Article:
Mazuma is one of four towns that were settled during the 1907 rush to the Seven Troughs mining district. Mazuma was the site of at least two stamp mills for treating the district ores.
Mazuma is mostly known for the devastating flash flood that hit the town on July 12, 1912. A twenty foot wall of water, the result of cloudbursts in the nearby mountains, completely destroyed the town and killed at least 12 people.
In 1908 the publication Mining Investor profiled Mazuma and named the town "the central town in the district" and ironically made the statement that Mazuma was in "an excellent location, being at the mouth of Seven Troughs canon". The full text of that article is included here:
"There are four towns in the Seven Troughs district all of which have excellent mining territory adjacent to them. Mazuma located in the central portion of the district not only has the mines, but also has the lead as the stopping place and metropolis of the district. Mazuma was located early in 1907 and for a time its success was indifferent. In the fall of 1907 It began to be a general headquarters and at the time of the visit of the writer in June of this year, was the recognized center and stopping place for transients."
"This is due partially to its central location and partially to the fact that the citizens of Mazuma have used every endeavor to make that town the center. They have good hotel accommodations, & good livery stable and other requisites necessary to the comfort and convenience of transients. Mazuma is the headquarters for the automobiles running in and out of the district, also the stage lines."
"The town has an excellent location, being at the mouth of Seven Troughs canon and should it grow to be a metropolis It has plenty of room for expanding outside of the canon. The town is supplied with plenty of pure water brought from Wild Horse canon, a distance of six miles by a gravity system which cost $25,000. Water is also supplied to the Mazuma mill which is located at the town of Mazuma. Water is already piped into most of the houses in the town."
"The town has a volunteer fire department with two hose carts and 1,000 feet of hose. At the lots in the original townsite have been sold and what is termed the cast addition has been laid out and the lots are selling rapidly. Treachard and Cary are the latest business house to start up in Mazuma, having moved there from Vernon."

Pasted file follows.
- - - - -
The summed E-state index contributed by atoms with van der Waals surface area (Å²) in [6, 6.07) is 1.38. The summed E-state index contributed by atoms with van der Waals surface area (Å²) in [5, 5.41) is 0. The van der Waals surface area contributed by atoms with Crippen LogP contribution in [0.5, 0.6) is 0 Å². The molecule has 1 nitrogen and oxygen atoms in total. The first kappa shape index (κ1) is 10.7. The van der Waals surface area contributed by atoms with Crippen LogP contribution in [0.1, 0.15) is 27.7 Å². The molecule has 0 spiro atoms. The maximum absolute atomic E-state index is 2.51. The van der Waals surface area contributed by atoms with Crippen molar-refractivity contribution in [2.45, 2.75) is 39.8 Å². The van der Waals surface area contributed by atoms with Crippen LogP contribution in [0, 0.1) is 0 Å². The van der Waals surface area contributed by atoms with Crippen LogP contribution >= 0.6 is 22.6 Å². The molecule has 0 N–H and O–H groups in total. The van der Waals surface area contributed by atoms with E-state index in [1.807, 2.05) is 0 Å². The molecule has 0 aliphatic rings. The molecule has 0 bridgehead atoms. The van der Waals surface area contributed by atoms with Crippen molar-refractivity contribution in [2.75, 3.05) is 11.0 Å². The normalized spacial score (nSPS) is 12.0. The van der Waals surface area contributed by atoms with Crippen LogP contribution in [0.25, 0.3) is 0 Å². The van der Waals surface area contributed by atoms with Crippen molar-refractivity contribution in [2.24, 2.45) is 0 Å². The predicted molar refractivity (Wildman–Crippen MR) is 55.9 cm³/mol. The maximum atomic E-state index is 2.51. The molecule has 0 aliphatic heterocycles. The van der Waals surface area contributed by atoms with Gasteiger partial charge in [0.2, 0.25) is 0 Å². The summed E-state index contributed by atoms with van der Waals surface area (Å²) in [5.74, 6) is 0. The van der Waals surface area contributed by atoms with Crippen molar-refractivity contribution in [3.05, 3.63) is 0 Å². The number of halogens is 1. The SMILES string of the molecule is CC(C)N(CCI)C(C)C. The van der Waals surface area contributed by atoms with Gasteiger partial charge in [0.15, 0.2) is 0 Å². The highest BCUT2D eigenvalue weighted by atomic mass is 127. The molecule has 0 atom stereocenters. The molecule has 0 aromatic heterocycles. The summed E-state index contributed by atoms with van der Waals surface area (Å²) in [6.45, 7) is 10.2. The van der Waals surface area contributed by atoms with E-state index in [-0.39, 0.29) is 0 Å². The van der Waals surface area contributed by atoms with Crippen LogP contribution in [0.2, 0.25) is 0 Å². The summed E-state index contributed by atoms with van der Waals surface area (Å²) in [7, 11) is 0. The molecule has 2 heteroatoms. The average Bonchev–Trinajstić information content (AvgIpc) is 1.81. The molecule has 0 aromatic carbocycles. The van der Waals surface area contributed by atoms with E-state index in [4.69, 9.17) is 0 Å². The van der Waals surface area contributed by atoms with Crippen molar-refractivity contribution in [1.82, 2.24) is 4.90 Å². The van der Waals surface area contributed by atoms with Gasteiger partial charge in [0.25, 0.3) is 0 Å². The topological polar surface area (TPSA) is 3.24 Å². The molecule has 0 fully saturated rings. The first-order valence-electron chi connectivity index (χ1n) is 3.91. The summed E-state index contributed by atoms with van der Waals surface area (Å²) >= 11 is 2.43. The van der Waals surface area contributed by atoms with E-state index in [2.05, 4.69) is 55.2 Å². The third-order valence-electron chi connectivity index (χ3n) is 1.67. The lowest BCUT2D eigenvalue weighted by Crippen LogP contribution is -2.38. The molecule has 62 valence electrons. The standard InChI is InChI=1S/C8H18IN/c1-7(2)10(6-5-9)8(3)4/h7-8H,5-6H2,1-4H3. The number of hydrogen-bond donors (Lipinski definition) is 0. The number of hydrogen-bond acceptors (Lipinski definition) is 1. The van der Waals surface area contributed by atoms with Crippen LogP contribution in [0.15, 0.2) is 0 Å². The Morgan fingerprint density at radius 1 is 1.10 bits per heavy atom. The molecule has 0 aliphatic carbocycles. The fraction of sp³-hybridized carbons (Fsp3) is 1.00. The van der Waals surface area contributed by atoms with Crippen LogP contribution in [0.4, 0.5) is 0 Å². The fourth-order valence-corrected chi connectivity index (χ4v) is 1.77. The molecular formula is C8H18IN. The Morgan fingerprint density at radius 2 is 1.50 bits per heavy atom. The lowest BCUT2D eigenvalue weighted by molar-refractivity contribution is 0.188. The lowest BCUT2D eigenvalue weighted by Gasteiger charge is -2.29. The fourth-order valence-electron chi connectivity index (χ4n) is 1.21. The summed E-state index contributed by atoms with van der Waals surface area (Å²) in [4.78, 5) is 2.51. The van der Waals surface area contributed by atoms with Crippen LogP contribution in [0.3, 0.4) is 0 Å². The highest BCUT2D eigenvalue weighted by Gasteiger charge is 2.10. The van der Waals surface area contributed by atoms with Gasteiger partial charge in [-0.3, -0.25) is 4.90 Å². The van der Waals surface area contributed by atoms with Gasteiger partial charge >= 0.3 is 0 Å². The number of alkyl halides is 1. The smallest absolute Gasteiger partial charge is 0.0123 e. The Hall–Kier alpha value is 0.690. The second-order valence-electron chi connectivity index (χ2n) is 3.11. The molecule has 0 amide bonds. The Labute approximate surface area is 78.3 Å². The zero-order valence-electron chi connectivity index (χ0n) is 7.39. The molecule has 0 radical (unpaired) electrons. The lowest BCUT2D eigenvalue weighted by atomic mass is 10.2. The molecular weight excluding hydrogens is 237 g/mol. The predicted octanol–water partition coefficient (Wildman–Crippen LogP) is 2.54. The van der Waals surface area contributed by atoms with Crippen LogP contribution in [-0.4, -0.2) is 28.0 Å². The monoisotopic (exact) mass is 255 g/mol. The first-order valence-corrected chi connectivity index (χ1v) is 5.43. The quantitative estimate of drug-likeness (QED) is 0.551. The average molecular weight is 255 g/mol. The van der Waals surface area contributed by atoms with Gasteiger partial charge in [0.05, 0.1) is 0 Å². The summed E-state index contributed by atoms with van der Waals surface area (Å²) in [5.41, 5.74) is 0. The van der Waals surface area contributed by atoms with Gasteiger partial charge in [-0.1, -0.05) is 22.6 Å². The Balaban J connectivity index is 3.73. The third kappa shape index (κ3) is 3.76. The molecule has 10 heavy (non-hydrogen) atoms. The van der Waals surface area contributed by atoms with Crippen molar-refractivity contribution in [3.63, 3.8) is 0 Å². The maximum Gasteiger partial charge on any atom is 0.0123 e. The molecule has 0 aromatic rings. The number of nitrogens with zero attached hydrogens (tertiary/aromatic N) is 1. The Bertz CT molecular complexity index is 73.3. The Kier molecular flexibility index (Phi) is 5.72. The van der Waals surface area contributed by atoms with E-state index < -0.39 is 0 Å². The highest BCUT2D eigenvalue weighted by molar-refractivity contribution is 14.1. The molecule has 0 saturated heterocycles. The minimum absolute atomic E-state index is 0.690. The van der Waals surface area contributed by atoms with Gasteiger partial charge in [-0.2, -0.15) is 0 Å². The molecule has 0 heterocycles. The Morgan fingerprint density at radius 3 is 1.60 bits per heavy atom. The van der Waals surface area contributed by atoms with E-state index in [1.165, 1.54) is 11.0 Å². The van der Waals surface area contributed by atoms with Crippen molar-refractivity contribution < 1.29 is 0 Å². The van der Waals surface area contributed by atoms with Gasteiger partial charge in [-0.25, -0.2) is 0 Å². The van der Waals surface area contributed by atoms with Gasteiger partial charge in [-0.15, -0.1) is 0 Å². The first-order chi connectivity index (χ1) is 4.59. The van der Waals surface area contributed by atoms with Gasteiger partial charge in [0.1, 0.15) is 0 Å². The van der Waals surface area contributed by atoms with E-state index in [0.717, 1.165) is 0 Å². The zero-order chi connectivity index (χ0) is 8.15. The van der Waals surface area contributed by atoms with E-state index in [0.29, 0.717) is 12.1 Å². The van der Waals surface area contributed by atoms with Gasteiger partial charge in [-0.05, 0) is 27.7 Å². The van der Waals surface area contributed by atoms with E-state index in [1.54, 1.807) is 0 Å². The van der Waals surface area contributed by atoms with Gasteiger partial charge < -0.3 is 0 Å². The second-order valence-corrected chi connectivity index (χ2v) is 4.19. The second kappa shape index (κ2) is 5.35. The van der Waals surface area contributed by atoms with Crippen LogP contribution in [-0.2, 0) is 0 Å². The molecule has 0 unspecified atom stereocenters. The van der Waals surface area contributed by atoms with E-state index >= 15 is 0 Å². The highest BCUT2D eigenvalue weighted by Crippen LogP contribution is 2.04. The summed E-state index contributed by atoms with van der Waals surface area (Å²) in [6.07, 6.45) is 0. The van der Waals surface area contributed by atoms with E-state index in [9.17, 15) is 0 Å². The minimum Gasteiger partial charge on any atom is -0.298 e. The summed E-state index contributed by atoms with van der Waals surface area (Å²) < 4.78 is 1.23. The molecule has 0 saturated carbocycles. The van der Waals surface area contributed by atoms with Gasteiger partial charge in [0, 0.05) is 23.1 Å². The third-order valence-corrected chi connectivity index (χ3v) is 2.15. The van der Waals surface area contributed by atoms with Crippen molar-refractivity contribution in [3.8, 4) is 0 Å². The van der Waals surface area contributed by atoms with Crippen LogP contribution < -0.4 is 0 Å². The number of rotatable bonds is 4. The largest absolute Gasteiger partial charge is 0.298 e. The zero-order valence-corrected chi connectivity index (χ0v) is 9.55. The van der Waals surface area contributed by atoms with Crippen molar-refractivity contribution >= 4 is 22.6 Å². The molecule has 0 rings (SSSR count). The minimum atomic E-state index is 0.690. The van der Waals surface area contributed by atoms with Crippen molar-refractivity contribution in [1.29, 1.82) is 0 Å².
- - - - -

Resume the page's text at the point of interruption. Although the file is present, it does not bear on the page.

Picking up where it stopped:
"The Mazuma hotel has good accommodations for travelers and the rates are more reasonable than in the other new camps of Nevada. The citizens of the town are all loyal to its welfare. and while they believe Mazuma is first among the towns, they are ready at all times to do any. thing in their power to help the district in general."
The devastating 1912 flash flood was described in newspapers following the disaster. The following is the full text of one of these reports:
"Today the first witnesses of the flood conductions and who talked to the survivors returned to town. Among them was Drs. Russell and West, H.J. Murriah, J.T. Goodlin, H.S. Riddle, Jack and Will Borland and W.H. Copper."
"One and all they tell a thrilling story of the flood. When the water reached Mazuma,it was 20 feet high and 150 feet wide. The downpour was general in the Seven Troughs Range, in which the towns of Mazuma and Seven Troughs are located. The fact that one woman was drowned in Burnt Canyon and that Stone House Canyon was thoroughly gutted, show that the cloud burst extended over a distance of ten miles. "
"In Seven Troughs Canyon, just before the flood came, there was a heavy down pour of rain, which was followed by heavy rumbling sounds and almost complete darkness. The main of water had fallen in the drainage area of the Seven Troughs Canyon and it gradually converged into the narrow canyon walls. It reached momentous proportion and became irresistible, sweeping all before it, toying with large two story buildings as though they were chips of wood, overturning everything that came in its road. For ten minutes, it raged, a mighty torrent, while the frightened people gazed on it, helpless on the hillside."
"The only warning the people of Mazuma had that the flood was upon them was the attempt that clerk Stevens of the Preston store of Seven Troughs made to telephone Mr. Preston at Mazuma. The electrified atmosphere caused the telephone to work improperly and all that Mr. Preston could understand was the word water. It was only a few seconds later that heard the roar and beheld the flood. John Trenchard had just remarked to his wife that it looked like it was going to rain as he started for the front door of the store."
A second couldburst three weeks later sent another wall of water through the devastated town. Efforts to rebuild were abandoned, and the town of Mazuma ceased to exist.